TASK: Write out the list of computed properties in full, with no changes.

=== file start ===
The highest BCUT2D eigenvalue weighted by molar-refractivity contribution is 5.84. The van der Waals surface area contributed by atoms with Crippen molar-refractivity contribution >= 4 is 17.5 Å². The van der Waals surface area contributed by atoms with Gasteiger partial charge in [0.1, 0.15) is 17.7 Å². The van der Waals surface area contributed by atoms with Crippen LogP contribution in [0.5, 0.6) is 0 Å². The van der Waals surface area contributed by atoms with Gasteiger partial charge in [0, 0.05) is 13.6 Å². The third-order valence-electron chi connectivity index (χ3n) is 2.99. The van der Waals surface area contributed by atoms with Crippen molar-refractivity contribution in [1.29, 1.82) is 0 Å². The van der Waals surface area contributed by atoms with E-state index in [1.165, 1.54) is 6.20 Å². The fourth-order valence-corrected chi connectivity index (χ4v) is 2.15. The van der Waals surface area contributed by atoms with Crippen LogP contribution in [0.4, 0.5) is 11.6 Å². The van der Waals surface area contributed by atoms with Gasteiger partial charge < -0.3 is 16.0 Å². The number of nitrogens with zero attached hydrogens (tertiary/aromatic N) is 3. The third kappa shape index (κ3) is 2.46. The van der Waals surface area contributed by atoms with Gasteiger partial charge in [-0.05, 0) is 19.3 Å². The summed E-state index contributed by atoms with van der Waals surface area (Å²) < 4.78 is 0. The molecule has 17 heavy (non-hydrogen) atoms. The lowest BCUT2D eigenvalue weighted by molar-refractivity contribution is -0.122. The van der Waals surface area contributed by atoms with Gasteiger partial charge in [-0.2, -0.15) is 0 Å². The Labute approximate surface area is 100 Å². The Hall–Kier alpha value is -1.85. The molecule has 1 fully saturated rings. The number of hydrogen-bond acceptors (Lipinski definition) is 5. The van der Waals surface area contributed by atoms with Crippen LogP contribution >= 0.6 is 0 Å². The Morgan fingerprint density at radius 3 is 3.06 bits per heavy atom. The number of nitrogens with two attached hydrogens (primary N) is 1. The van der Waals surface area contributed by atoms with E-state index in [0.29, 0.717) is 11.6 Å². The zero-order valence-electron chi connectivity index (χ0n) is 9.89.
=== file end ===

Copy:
The highest BCUT2D eigenvalue weighted by molar-refractivity contribution is 5.84. The van der Waals surface area contributed by atoms with Crippen molar-refractivity contribution >= 4 is 17.5 Å². The van der Waals surface area contributed by atoms with Gasteiger partial charge in [0.1, 0.15) is 17.7 Å². The van der Waals surface area contributed by atoms with Crippen LogP contribution in [0.5, 0.6) is 0 Å². The van der Waals surface area contributed by atoms with Gasteiger partial charge in [0, 0.05) is 13.6 Å². The third-order valence-electron chi connectivity index (χ3n) is 2.99. The van der Waals surface area contributed by atoms with Crippen molar-refractivity contribution in [1.29, 1.82) is 0 Å². The van der Waals surface area contributed by atoms with E-state index in [1.165, 1.54) is 6.20 Å². The fourth-order valence-corrected chi connectivity index (χ4v) is 2.15. The van der Waals surface area contributed by atoms with Crippen LogP contribution in [0.4, 0.5) is 11.6 Å². The van der Waals surface area contributed by atoms with Gasteiger partial charge < -0.3 is 16.0 Å². The number of nitrogens with zero attached hydrogens (tertiary/aromatic N) is 3. The third kappa shape index (κ3) is 2.46. The van der Waals surface area contributed by atoms with Gasteiger partial charge in [-0.05, 0) is 19.3 Å². The summed E-state index contributed by atoms with van der Waals surface area (Å²) < 4.78 is 0. The molecule has 17 heavy (non-hydrogen) atoms. The lowest BCUT2D eigenvalue weighted by molar-refractivity contribution is -0.122. The van der Waals surface area contributed by atoms with Gasteiger partial charge in [-0.2, -0.15) is 0 Å². The Labute approximate surface area is 100 Å². The Hall–Kier alpha value is -1.85. The molecule has 1 fully saturated rings. The number of hydrogen-bond acceptors (Lipinski definition) is 5. The van der Waals surface area contributed by atoms with Crippen LogP contribution >= 0.6 is 0 Å². The Morgan fingerprint density at radius 3 is 3.06 bits per heavy atom. The number of nitrogens with two attached hydrogens (primary N) is 1. The van der Waals surface area contributed by atoms with E-state index in [0.29, 0.717) is 11.6 Å². The zero-order valence-electron chi connectivity index (χ0n) is 9.89.